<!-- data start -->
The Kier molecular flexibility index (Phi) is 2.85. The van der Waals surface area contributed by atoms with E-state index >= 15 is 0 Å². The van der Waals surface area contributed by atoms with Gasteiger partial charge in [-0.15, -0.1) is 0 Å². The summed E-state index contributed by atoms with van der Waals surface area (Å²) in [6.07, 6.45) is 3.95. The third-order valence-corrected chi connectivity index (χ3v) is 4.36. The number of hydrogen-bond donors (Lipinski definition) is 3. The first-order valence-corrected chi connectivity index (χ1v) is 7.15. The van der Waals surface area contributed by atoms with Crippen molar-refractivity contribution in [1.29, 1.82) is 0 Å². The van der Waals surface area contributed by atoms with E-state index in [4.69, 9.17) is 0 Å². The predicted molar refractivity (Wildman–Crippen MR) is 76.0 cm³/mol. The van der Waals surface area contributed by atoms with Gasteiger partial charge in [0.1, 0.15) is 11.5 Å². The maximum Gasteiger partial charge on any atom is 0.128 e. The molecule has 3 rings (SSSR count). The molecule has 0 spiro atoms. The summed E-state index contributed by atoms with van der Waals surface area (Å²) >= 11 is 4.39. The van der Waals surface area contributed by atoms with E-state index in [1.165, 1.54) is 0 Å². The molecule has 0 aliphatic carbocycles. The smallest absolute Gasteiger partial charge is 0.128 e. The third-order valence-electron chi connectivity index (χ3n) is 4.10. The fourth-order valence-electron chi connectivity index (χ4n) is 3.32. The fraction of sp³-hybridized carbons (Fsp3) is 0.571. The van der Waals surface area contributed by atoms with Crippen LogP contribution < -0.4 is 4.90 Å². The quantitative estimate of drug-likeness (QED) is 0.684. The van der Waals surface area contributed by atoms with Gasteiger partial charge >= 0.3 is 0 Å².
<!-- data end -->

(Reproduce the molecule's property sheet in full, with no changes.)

The Kier molecular flexibility index (Phi) is 2.85. The van der Waals surface area contributed by atoms with E-state index >= 15 is 0 Å². The van der Waals surface area contributed by atoms with Gasteiger partial charge in [-0.15, -0.1) is 0 Å². The summed E-state index contributed by atoms with van der Waals surface area (Å²) in [6.07, 6.45) is 3.95. The third-order valence-corrected chi connectivity index (χ3v) is 4.36. The number of hydrogen-bond donors (Lipinski definition) is 3. The first-order valence-corrected chi connectivity index (χ1v) is 7.15. The van der Waals surface area contributed by atoms with Crippen molar-refractivity contribution in [1.29, 1.82) is 0 Å². The van der Waals surface area contributed by atoms with E-state index in [4.69, 9.17) is 0 Å². The predicted molar refractivity (Wildman–Crippen MR) is 76.0 cm³/mol. The van der Waals surface area contributed by atoms with Gasteiger partial charge in [0.1, 0.15) is 11.5 Å². The maximum Gasteiger partial charge on any atom is 0.128 e. The molecule has 3 rings (SSSR count). The molecule has 0 spiro atoms. The summed E-state index contributed by atoms with van der Waals surface area (Å²) >= 11 is 4.39. The van der Waals surface area contributed by atoms with E-state index in [1.165, 1.54) is 0 Å². The molecule has 0 aliphatic carbocycles. The smallest absolute Gasteiger partial charge is 0.128 e. The third-order valence-electron chi connectivity index (χ3n) is 4.10. The fourth-order valence-electron chi connectivity index (χ4n) is 3.32. The fraction of sp³-hybridized carbons (Fsp3) is 0.571. The van der Waals surface area contributed by atoms with Crippen LogP contribution < -0.4 is 4.90 Å². The quantitative estimate of drug-likeness (QED) is 0.684. The van der Waals surface area contributed by atoms with Gasteiger partial charge >= 0.3 is 0 Å².